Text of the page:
Chapter 14

Thus far, we’ve only seen the push west through the eyes of the tenant farmers.  But what about the people who were already living in California and had been for generations?  This chapter starts with the words, “THE WESTERN LAND, nervous under the beginning change” of larger governments, new taxes and growing labor unity.   I’m sure it was frightening to see all of the hungry people from the dustbowl coming into the state.  They were willing to work for less money and in some cases they would work in exchange for food.  It was heartbreaking to read about how the children in one of the camps just stood around the Joade’s fire hoping to get fed.  Even though the Ma Joade didn’t have enough food to fill up her own hungry family, she made sure to leave enough in the pot for some of the children to get a stick full.

This chapter also discusses how the banks run everything (not unlike Wall Street today) and how they want tractors on the land, not people.  Just like back then, banks foreclose on properties when people fall behind in their mortgage payments. Today people are run out of their homes just as the Oakies were run off their land.  Steinbeck says “There is little difference between a tractor and a tank.  The people are driven, intimidated, hurt by both.  We must think about this.”  Today the foreclosed houses sit vacant while the numbers of those that are homeless grow.  I see them every day in our libraries and think, there but for the grace of God go I.  I was struck by one line in particular, “hungry for security and yet sensing its disappearance from the earth” which seems to fit the time we are currently living in.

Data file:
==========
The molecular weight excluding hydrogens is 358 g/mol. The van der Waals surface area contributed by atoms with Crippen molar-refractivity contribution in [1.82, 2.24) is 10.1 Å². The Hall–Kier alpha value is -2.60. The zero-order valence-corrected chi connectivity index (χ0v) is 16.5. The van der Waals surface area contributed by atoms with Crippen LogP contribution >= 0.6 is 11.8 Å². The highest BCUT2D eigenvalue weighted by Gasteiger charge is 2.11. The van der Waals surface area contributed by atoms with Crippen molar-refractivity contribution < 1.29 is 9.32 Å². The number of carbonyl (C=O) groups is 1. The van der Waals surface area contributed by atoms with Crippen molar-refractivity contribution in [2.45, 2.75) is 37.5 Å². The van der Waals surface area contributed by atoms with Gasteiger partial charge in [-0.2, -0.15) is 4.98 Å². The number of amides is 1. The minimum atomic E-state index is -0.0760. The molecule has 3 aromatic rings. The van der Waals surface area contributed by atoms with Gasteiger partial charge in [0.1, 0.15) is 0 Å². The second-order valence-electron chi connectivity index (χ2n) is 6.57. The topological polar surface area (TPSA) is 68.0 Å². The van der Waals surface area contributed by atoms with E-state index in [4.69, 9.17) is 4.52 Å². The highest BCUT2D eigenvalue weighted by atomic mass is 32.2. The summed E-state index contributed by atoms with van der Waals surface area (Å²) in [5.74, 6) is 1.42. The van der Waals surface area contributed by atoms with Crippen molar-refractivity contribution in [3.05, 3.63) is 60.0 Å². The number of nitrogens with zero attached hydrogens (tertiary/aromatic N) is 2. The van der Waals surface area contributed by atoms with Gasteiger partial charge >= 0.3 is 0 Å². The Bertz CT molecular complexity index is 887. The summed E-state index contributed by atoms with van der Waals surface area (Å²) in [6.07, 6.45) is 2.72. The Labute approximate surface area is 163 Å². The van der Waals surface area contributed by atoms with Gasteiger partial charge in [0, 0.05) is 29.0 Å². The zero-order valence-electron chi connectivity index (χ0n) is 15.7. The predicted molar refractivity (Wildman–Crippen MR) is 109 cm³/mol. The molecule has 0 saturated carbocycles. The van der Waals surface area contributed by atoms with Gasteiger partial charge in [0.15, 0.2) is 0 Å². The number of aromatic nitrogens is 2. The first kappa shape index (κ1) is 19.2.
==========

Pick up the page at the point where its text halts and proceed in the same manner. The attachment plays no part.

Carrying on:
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Published in: on January 18, 2010 at 9:46 pm  Comments (1)  
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